- Iron Knights (ID 0xAA) do get used for some early armour knights in Monshou, but those enemies are labelled as standard Macedonian soldiers here. Despite this, this character label was still present, though unused.
- Whitewings (ID 0xB3) have a generic enemy ID, but it is not used for any enemies. The only characters the term is used for in the final release are the three Pegasus sisters; Palla, Catria, and Est.
- Thabes Mages (ID 0xB8) have a generic ID, but Chapter 23's enemies are composed of a mixture of Khadein and Dolhr troops, as opposed to labelling them as being from the battlefield of that chapter.
- Priest Army (ID 0xB9) has an entry, but what purpose it may have served is unknown.
- King Grust (ID 0xBB) may have been planned to be fought in combat at some stage in development, but any plans to do so were scrapped. His only mentions in the final game was by Grustian general Lorenz when he is recruited or fought, calling him a "weak man" and mentioning he was frightened by Dolhr's might. He is then confirmed to have died after the events of this game in Monshou.
Unused Items and Weapons
The game features several unused items and weapons. Unfortunately, the majority of them don't do anything particularly interesting.
|ID||Weapon Name||Translation||Might||Hit||Weight||Critical||Weapon level||Durability||Worth||Notes|
|20||ワイバーン||Wyvern||0||0||0||0||0||Infinite||0||Equippable by Manaketes. Cannot be used to attack. Wyverns are mounts of a class appearing in this game, and an enemy dragon type in later games.|
|21||ガーゴイル||Gargoyle||0||0||0||0||0||Infinite||0||Equippable by Manaketes. Cannot be used to attack. Gargoyle monsters appear in other games in the series.|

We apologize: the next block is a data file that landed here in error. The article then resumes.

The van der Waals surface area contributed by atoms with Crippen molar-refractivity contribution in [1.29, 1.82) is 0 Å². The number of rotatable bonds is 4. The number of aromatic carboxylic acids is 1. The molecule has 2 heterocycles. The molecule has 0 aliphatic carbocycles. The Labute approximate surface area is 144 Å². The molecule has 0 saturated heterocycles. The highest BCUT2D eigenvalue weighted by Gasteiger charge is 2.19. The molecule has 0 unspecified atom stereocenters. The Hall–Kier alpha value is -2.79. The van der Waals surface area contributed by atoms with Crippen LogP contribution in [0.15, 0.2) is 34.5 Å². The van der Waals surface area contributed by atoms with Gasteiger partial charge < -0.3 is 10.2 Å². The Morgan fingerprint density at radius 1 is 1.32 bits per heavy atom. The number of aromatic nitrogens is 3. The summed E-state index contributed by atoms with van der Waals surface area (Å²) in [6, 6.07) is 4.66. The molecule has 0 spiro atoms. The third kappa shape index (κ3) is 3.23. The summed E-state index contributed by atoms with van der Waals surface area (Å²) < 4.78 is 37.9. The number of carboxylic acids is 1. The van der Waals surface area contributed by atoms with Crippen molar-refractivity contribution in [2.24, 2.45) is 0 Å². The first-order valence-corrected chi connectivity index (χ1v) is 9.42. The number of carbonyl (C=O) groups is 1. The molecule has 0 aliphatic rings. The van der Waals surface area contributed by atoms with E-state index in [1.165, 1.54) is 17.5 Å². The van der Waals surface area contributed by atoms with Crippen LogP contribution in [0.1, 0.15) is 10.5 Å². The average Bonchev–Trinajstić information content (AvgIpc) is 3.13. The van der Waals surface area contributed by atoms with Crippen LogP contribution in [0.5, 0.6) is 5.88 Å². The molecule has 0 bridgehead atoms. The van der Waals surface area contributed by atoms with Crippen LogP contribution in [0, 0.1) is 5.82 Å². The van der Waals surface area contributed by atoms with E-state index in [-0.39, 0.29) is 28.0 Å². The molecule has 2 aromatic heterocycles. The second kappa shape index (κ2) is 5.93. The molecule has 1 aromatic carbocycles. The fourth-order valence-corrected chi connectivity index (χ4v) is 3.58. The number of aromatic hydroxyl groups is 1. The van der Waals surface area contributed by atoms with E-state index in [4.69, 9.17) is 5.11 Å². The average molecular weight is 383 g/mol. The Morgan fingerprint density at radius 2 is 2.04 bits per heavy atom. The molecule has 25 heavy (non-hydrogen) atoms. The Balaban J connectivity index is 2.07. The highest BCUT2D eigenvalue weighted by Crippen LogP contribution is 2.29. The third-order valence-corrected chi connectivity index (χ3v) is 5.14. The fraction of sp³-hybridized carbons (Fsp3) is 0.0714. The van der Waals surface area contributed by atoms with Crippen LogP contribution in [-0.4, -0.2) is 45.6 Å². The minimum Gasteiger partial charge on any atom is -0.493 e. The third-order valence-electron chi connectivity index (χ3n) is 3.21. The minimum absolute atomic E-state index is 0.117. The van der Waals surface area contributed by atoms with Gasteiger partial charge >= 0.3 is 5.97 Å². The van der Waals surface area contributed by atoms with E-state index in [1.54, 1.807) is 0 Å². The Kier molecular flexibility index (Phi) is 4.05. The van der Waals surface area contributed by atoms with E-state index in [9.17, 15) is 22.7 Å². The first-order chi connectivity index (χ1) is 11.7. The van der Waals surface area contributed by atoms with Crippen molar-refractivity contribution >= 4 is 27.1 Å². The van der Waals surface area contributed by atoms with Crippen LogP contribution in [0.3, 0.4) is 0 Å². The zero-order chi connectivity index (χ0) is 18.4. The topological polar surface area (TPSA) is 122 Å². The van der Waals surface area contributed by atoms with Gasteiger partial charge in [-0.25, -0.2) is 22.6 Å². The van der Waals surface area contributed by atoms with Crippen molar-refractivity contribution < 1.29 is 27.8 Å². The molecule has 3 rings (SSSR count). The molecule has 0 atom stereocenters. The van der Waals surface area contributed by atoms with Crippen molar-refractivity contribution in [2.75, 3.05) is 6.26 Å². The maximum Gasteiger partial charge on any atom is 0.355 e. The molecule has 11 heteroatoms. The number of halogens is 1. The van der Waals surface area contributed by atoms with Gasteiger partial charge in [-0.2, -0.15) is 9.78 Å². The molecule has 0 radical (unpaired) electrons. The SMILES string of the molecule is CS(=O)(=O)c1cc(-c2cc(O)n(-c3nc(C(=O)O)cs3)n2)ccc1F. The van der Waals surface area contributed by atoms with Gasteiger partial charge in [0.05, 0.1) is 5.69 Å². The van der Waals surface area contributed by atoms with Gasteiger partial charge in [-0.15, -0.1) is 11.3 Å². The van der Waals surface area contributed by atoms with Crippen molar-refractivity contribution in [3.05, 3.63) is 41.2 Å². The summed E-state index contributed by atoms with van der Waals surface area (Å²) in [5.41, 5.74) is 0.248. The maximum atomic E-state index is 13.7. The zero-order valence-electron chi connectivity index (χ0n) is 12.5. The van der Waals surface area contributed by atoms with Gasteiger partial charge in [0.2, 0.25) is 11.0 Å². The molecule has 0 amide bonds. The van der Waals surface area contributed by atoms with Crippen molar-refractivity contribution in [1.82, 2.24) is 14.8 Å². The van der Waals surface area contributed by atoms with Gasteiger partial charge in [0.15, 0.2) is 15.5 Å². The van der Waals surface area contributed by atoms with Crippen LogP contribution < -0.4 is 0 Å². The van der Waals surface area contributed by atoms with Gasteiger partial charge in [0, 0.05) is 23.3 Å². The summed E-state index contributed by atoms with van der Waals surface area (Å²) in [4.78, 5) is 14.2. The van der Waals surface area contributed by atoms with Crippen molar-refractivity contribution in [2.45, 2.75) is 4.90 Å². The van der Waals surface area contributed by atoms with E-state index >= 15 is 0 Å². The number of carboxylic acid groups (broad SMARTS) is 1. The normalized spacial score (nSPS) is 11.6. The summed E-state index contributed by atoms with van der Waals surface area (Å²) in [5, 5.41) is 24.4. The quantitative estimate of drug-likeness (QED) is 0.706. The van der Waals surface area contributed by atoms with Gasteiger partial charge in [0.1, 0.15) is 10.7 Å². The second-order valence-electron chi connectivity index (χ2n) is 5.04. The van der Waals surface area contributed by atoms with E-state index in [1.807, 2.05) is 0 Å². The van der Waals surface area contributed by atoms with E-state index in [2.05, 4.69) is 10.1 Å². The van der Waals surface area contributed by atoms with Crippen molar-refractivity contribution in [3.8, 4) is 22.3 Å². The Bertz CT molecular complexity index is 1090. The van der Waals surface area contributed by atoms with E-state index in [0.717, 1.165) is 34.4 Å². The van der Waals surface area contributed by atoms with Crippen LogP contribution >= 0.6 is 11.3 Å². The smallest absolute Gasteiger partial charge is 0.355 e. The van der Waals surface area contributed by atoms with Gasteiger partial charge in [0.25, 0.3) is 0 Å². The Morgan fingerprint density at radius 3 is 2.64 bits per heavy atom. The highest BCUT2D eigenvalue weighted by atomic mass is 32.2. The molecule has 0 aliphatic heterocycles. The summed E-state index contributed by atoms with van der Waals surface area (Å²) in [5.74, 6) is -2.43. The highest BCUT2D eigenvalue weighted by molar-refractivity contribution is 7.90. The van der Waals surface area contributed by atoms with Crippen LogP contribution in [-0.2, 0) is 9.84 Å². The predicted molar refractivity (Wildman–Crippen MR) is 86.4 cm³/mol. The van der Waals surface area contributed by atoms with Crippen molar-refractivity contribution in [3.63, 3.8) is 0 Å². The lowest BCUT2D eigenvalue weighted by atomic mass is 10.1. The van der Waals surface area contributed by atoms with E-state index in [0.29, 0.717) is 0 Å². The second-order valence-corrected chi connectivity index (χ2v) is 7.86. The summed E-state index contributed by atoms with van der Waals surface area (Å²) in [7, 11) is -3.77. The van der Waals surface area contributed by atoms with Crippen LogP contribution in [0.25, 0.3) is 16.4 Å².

|25||サラマンダー||Salamander||0||0||0||0||0||Infinite||0||Equippable by Manaketes. Cannot be used to attack.|
|27||シェンロン||Shenron||0||0||0||0||0||Infinite||0||Equippable by Manaketes. Cannot be used to attack.|
|28||ネプチューン||Neptune||0||0||0||0||0||Infinite||0||Equippable by Manaketes. Cannot be used to attack. Neptune is the name of a cut boss mentioned in interviews.|
|29||ダークドラゴン||Dark Dragon||0||0||0||0||0||Infinite||0||Equippable by Manaketes. Cannot be used to attack.|
|2A||まりゅうせき||Mage Dragonstone||8||8||70||0||0||Infinite||120G||Equippable by Manaketes. Duplicate of the Magestone weapon used by some enemy Manaketes, with glitchy graphics.|
|39||ヘラーン||Helarn||-||-||-||-||4||23||1750G||A staff weapon. When used, it gives one ally's current equipped weapon infinite durability. This is possibly an item that was made for debugging purposes, as its effects are extremely powerful. Using it displays the message "(item)のきょうどがあがった" ("(item)'s strength increased.")|
|4C||トオメガネ||Telescope||-||-||-||-||-||1||2550G||When used, a message says さくてきが５あがった ("Enemy-search increased by 5.") This implies that Fog of War (called "enemy search maps" in Japan) was supposed to appear in the series much earlier than Fire Emblem: Thracia 776. However, there are no fog levels in the game. Interestingly, this item does actually have a tangible effect, it changes a hidden stat for the character, though its not actually visible anywhere on the stat screen.|
|56||ときのオーブ||Time Orb||-||-||-||-||-||3||2550G||When used, the game says that nothing happens and it doesn't lose durability. May have been intended to be one of the legendary orbs/spheres along with the Starsphere and Lightsphere.|
|57||やみのオーブ||Dark Orb||-||-||-||-||-||3||2550G||When used, the game says that nothing happens and it doesn't lose durability. Was intended to be one of the set of orb/sphere items, and appeared as one of them in Fire Emblem: Monshou no Nazo.|
|5C||Ｆ·エムブレム||F Emblem||-||-||-||-||-||Infinite||2550G||An item version of the Fire Emblem, which is mentioned in the plot numerous times. Has no function and can only be discarded. The Fire Emblem later appeared as an item in Monshou no Nazo.|